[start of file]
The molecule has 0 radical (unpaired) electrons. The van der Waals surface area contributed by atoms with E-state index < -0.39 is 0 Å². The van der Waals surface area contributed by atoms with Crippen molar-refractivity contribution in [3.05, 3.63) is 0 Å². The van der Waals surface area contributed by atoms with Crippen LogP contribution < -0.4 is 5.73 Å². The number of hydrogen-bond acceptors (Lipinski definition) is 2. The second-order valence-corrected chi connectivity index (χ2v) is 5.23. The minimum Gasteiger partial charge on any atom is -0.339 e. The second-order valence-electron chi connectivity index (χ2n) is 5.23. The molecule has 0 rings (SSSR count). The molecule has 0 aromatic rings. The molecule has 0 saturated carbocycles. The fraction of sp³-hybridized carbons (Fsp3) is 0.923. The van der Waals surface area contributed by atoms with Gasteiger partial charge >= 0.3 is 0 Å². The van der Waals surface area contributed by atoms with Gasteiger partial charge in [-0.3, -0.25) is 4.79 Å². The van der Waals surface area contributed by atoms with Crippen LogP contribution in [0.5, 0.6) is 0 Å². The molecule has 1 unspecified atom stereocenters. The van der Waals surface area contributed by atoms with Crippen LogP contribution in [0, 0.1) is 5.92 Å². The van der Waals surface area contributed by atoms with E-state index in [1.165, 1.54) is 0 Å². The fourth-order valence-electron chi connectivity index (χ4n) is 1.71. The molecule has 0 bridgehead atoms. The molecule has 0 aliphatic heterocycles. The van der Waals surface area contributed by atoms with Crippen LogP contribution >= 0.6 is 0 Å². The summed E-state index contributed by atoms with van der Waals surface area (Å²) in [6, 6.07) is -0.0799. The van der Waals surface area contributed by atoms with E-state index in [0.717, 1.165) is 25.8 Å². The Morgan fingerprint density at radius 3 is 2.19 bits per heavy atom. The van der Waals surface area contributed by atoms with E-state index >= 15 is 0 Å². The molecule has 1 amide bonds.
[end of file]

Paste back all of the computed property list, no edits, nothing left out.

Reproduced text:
The molecule has 0 radical (unpaired) electrons. The van der Waals surface area contributed by atoms with E-state index < -0.39 is 0 Å². The van der Waals surface area contributed by atoms with Crippen molar-refractivity contribution in [3.05, 3.63) is 0 Å². The van der Waals surface area contributed by atoms with Crippen LogP contribution < -0.4 is 5.73 Å². The number of hydrogen-bond acceptors (Lipinski definition) is 2. The second-order valence-corrected chi connectivity index (χ2v) is 5.23. The minimum Gasteiger partial charge on any atom is -0.339 e. The second-order valence-electron chi connectivity index (χ2n) is 5.23. The molecule has 0 rings (SSSR count). The molecule has 0 aromatic rings. The molecule has 0 saturated carbocycles. The fraction of sp³-hybridized carbons (Fsp3) is 0.923. The van der Waals surface area contributed by atoms with Gasteiger partial charge >= 0.3 is 0 Å². The van der Waals surface area contributed by atoms with Gasteiger partial charge in [-0.3, -0.25) is 4.79 Å². The van der Waals surface area contributed by atoms with Crippen LogP contribution in [0.5, 0.6) is 0 Å². The molecule has 1 unspecified atom stereocenters. The van der Waals surface area contributed by atoms with Crippen LogP contribution in [0, 0.1) is 5.92 Å². The van der Waals surface area contributed by atoms with E-state index in [1.165, 1.54) is 0 Å². The fourth-order valence-electron chi connectivity index (χ4n) is 1.71. The molecule has 0 bridgehead atoms. The molecule has 0 aliphatic heterocycles. The van der Waals surface area contributed by atoms with Crippen LogP contribution >= 0.6 is 0 Å². The summed E-state index contributed by atoms with van der Waals surface area (Å²) in [6, 6.07) is -0.0799. The van der Waals surface area contributed by atoms with E-state index in [0.717, 1.165) is 25.8 Å². The Morgan fingerprint density at radius 3 is 2.19 bits per heavy atom. The van der Waals surface area contributed by atoms with E-state index >= 15 is 0 Å². The molecule has 1 amide bonds.